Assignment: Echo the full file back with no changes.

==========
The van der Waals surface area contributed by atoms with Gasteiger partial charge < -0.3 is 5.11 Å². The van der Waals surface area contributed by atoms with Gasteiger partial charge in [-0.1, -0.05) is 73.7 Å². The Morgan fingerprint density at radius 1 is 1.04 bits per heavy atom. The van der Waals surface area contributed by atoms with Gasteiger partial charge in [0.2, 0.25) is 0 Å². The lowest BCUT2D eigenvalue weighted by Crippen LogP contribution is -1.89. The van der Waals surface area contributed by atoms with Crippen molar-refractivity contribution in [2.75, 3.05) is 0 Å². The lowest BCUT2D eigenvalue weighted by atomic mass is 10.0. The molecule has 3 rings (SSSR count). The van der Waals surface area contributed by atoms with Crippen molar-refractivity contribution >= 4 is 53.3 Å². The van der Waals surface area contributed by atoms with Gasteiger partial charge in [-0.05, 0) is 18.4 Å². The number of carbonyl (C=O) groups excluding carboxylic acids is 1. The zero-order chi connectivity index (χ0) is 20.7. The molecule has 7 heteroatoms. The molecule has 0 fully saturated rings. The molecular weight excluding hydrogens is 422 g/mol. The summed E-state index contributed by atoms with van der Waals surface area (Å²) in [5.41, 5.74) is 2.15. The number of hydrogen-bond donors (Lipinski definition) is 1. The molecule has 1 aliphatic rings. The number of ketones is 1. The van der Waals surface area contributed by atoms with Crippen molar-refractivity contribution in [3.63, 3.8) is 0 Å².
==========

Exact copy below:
The van der Waals surface area contributed by atoms with Gasteiger partial charge < -0.3 is 5.11 Å². The van der Waals surface area contributed by atoms with Gasteiger partial charge in [-0.1, -0.05) is 73.7 Å². The Morgan fingerprint density at radius 1 is 1.04 bits per heavy atom. The van der Waals surface area contributed by atoms with Gasteiger partial charge in [0.2, 0.25) is 0 Å². The lowest BCUT2D eigenvalue weighted by Crippen LogP contribution is -1.89. The van der Waals surface area contributed by atoms with Crippen molar-refractivity contribution in [2.75, 3.05) is 0 Å². The lowest BCUT2D eigenvalue weighted by atomic mass is 10.0. The molecule has 3 rings (SSSR count). The van der Waals surface area contributed by atoms with Crippen molar-refractivity contribution >= 4 is 53.3 Å². The van der Waals surface area contributed by atoms with Gasteiger partial charge in [-0.05, 0) is 18.4 Å². The number of carbonyl (C=O) groups excluding carboxylic acids is 1. The zero-order chi connectivity index (χ0) is 20.7. The molecule has 7 heteroatoms. The molecule has 0 fully saturated rings. The molecular weight excluding hydrogens is 422 g/mol. The summed E-state index contributed by atoms with van der Waals surface area (Å²) in [5.41, 5.74) is 2.15. The number of hydrogen-bond donors (Lipinski definition) is 1. The molecule has 1 aliphatic rings. The number of ketones is 1. The van der Waals surface area contributed by atoms with Crippen molar-refractivity contribution in [3.63, 3.8) is 0 Å².